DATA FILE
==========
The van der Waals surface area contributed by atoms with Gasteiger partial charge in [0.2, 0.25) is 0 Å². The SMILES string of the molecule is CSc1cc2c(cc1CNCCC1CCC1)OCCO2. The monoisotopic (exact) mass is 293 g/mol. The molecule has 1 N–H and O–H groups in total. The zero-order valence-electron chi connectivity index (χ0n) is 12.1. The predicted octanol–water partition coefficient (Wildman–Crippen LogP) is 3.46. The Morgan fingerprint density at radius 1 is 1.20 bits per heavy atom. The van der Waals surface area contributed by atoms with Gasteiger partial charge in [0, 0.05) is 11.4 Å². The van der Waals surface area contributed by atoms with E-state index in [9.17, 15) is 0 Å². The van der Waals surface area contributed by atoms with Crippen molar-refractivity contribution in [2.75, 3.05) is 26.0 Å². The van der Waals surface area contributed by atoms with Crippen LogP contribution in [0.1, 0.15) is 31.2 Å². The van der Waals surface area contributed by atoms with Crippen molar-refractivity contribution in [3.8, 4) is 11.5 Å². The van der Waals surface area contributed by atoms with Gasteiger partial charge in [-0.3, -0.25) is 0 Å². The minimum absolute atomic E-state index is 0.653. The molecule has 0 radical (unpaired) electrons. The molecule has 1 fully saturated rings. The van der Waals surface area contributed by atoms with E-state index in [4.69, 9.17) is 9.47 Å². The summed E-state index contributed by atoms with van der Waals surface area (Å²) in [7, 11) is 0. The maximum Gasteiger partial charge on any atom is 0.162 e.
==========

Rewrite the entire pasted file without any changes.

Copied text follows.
The van der Waals surface area contributed by atoms with Gasteiger partial charge in [0.2, 0.25) is 0 Å². The SMILES string of the molecule is CSc1cc2c(cc1CNCCC1CCC1)OCCO2. The monoisotopic (exact) mass is 293 g/mol. The molecule has 1 N–H and O–H groups in total. The zero-order valence-electron chi connectivity index (χ0n) is 12.1. The predicted octanol–water partition coefficient (Wildman–Crippen LogP) is 3.46. The Morgan fingerprint density at radius 1 is 1.20 bits per heavy atom. The van der Waals surface area contributed by atoms with Gasteiger partial charge in [0, 0.05) is 11.4 Å². The van der Waals surface area contributed by atoms with E-state index in [9.17, 15) is 0 Å². The van der Waals surface area contributed by atoms with Crippen molar-refractivity contribution in [2.75, 3.05) is 26.0 Å². The van der Waals surface area contributed by atoms with Crippen LogP contribution in [0.1, 0.15) is 31.2 Å². The van der Waals surface area contributed by atoms with Crippen molar-refractivity contribution in [3.8, 4) is 11.5 Å². The van der Waals surface area contributed by atoms with Gasteiger partial charge in [-0.3, -0.25) is 0 Å². The minimum absolute atomic E-state index is 0.653. The molecule has 0 radical (unpaired) electrons. The molecule has 1 fully saturated rings. The van der Waals surface area contributed by atoms with E-state index in [4.69, 9.17) is 9.47 Å². The summed E-state index contributed by atoms with van der Waals surface area (Å²) in [7, 11) is 0. The maximum Gasteiger partial charge on any atom is 0.162 e.